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Why are our interventions failing? A need for contextual understanding when providing health-related interventions on the African continent

Health interventions across the continent are often faced with deep suspicion from local communities. This remains one of the biggest barriers for health interventions and is a well known sentiment - the field of public health has coined the term “Index of Suspicion” to describe the public’s general suspicion towards health related information. There is, however, a noticeably high level of distrust to health-related communication strategies across the African continent . This has, and continues to affect health interventions on the continent. A recent example being the delayed recognition and treatment of Ebola.

When looking at it from the African context, this hesitancy and/ or suspicion in the field is understandable but international organisations sometimes forget the history of medical research on the continent.  Africans have historically been misrepresented by the  Global North even in just how they are spoken about; “...when we talk about Africa, more often than not, it's to talk about catastrophes and epidemics, and to conflate a single country with a continent”. Studies on the public’s responses to the Covid- 19 pandemic in Africa found that people were affected by people’s mistrust of the elite, international organisations and medical authorities. 

We therefore need to look into the historical context and the experiences that African people have in order to understand how they process information with a focus on what information they would welcome and what information they would be hesitant towards.

At TRi Facts we believe that for interventions and communication strategies to be well received across the continent, actors need to be aware, sensitive to and reflect on how they are perceived by the people they are trying to reach. There is a need to take a step back and consider what in peoples’ history and lived experiences could be making them suspicious or hesitant towards certain interventions. From that understanding we can then build communication strategies that are not only efficient but address those concerns. We, as organisations, need to go beyond awareness and actually shape our communication from a place of empathy and understanding whilst also taking into consideration the local context.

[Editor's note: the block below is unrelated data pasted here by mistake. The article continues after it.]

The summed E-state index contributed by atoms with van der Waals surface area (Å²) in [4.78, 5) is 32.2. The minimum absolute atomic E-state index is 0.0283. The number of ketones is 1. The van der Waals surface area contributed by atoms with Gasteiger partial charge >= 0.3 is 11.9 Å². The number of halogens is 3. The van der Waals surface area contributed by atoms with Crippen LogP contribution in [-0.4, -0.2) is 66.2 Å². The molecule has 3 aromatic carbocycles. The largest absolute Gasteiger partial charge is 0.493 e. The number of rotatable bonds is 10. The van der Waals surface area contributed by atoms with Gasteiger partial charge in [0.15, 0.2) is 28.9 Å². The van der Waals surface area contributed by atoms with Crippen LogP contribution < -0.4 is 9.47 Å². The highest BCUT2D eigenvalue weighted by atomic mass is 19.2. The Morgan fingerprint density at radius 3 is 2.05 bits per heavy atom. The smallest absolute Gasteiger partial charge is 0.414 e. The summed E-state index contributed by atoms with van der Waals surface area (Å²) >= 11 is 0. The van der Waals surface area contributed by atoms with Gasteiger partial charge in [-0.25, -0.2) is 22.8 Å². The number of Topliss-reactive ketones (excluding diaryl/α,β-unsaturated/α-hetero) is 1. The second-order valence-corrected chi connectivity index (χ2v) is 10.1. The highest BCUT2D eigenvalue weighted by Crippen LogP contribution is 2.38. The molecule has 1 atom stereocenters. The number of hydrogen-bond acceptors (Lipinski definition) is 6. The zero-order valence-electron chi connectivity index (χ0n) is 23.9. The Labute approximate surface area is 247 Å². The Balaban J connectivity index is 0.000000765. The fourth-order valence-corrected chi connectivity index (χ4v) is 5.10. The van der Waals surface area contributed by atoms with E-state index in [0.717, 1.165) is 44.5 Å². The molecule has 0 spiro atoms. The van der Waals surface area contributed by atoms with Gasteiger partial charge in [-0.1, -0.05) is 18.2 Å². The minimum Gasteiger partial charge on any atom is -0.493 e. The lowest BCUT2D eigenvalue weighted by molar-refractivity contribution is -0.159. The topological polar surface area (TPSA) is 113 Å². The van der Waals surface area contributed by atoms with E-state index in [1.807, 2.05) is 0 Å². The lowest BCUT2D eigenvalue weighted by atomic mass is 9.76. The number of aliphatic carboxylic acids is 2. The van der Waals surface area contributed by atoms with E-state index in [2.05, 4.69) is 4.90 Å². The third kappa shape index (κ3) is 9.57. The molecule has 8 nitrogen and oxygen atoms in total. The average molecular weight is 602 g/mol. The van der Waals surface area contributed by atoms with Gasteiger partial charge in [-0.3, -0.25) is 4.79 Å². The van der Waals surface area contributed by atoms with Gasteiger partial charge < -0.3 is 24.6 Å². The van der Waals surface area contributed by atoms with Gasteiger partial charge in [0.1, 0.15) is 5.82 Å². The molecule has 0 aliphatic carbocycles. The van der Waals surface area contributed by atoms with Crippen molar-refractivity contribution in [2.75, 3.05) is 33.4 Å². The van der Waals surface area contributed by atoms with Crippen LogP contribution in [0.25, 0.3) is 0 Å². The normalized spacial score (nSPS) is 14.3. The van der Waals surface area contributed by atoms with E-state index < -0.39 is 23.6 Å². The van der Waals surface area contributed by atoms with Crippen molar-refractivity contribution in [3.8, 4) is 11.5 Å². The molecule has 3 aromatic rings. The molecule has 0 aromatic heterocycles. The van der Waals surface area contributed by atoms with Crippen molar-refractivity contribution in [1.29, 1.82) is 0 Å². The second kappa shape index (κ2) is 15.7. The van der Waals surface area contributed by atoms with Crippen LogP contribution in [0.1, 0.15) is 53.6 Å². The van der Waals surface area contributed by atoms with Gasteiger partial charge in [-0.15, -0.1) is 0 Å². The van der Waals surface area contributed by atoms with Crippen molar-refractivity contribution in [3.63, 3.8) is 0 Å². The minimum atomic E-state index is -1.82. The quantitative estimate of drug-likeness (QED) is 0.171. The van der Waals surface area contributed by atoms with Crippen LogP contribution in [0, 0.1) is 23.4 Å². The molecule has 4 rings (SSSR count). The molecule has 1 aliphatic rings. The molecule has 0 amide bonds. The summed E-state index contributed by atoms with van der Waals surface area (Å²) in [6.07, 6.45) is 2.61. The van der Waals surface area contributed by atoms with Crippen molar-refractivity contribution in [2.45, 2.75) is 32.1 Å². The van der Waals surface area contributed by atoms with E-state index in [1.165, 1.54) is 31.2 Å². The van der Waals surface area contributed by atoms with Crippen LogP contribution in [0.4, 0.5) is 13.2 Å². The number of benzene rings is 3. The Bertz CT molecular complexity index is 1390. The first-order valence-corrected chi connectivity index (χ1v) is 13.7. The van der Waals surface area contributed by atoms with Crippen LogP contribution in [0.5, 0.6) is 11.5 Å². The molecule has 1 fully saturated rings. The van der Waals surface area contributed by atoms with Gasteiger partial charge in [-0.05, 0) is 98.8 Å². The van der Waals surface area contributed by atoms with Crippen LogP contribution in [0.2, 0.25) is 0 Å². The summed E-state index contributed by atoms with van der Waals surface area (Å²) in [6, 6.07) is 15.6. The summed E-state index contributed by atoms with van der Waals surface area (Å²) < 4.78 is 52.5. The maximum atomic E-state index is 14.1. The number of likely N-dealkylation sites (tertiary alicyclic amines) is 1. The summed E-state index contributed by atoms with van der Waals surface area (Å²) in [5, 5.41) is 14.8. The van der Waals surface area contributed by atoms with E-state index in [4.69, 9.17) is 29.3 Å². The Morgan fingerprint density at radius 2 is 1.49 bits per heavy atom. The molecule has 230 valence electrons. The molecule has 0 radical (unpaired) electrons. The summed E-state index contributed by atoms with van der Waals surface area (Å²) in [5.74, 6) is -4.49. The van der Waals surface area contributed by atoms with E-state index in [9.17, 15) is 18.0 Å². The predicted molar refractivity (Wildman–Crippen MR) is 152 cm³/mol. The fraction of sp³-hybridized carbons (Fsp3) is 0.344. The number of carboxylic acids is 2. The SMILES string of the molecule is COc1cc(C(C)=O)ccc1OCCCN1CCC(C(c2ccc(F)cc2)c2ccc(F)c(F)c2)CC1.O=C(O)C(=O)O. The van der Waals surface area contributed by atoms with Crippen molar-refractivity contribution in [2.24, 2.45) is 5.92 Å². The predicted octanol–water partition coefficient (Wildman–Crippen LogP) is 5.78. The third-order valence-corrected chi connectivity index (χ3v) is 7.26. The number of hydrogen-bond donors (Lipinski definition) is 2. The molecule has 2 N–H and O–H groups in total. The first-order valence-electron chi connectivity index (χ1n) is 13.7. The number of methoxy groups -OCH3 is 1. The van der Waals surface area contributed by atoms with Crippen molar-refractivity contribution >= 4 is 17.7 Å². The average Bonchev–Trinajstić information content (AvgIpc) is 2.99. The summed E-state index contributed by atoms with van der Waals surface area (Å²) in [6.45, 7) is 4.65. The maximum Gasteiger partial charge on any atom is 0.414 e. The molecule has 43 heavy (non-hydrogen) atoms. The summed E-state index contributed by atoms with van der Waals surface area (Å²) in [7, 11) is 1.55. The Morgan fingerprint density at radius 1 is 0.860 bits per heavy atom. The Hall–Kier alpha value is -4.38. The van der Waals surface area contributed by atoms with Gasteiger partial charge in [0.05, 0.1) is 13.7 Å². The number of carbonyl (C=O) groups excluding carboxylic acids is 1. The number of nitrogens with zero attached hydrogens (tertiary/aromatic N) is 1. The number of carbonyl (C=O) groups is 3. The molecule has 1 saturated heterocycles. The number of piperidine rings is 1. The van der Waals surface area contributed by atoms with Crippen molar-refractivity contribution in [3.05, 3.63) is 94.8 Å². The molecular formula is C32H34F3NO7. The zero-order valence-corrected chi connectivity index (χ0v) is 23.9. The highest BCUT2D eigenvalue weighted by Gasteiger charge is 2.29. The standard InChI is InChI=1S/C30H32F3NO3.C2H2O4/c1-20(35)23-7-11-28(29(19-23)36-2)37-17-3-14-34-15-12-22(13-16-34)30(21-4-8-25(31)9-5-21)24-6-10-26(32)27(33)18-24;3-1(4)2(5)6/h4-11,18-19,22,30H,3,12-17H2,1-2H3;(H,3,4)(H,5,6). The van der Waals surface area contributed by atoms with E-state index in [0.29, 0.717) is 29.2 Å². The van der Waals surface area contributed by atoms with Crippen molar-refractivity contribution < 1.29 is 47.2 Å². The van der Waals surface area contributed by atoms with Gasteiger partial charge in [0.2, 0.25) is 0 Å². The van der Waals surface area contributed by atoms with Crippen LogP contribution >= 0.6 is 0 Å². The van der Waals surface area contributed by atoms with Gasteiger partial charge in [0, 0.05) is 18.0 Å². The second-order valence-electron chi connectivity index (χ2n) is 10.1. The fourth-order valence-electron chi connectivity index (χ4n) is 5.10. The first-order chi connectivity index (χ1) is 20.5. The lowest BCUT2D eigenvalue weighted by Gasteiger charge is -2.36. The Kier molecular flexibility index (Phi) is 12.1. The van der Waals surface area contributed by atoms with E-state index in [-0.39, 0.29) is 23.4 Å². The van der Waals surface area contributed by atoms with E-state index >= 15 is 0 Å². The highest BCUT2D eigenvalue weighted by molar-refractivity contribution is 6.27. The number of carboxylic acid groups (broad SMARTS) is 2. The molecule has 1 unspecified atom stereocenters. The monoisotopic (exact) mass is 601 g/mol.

When putting together communication strategies and interventions on the continent it is important to ensure that they:

  1. represent the communities they serve,
  2. acknowledge and respect the contexts of these communities and 
  3. give people within these communities a platform to raise their concerns.

An example of this is an Interactive Radio Drama project that was launched by Africa Check in Nigeria and Senegal. This project was aimed at curbing Covid-19 vaccine misinformation through innovative local language radio shows using media literacy and input from experts to change the attitudes and behaviour of the public. What worked about this project was that they used the local languages of these regions, they put together a local team of performers who brought their context to the programme and the programme was informed by local misinformation trends from those regions. The public got to be a part of it through actively participating by phoning in and becoming part of the drama. You can read more about this project here.

Get in touch with us to see how best TRi Facts can support your organisation in building effective communication strategies and interventions for your African audience.

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  1.  https://www.ncbi.nlm.nih.gov/pmc/articles/PMC4634340/

  2. https://www.healtheuropa.eu/is-vaccine-hesitancy-in-africa-linked-to-institutional-mistrust/108929/

  3. https://blogs.lse.ac.uk/africaatlse/2021/09/08/colonialism-foreign-interventions-ngos-have-driven-distrust-covid19-pandemic-eastern-drc/

  4. https://gh.bmj.com/content/4/6/e001932

  5. https://blogs.lse.ac.uk/africaatlse/2021/09/08/colonialism-foreign-interventions-ngos-have-driven-distrust-covid19-pandemic-eastern-drc/
  6. https://www.theatlantic.com/international/archive/2013/08/confusing-country-continent-how-we-talk-about-africa/311621/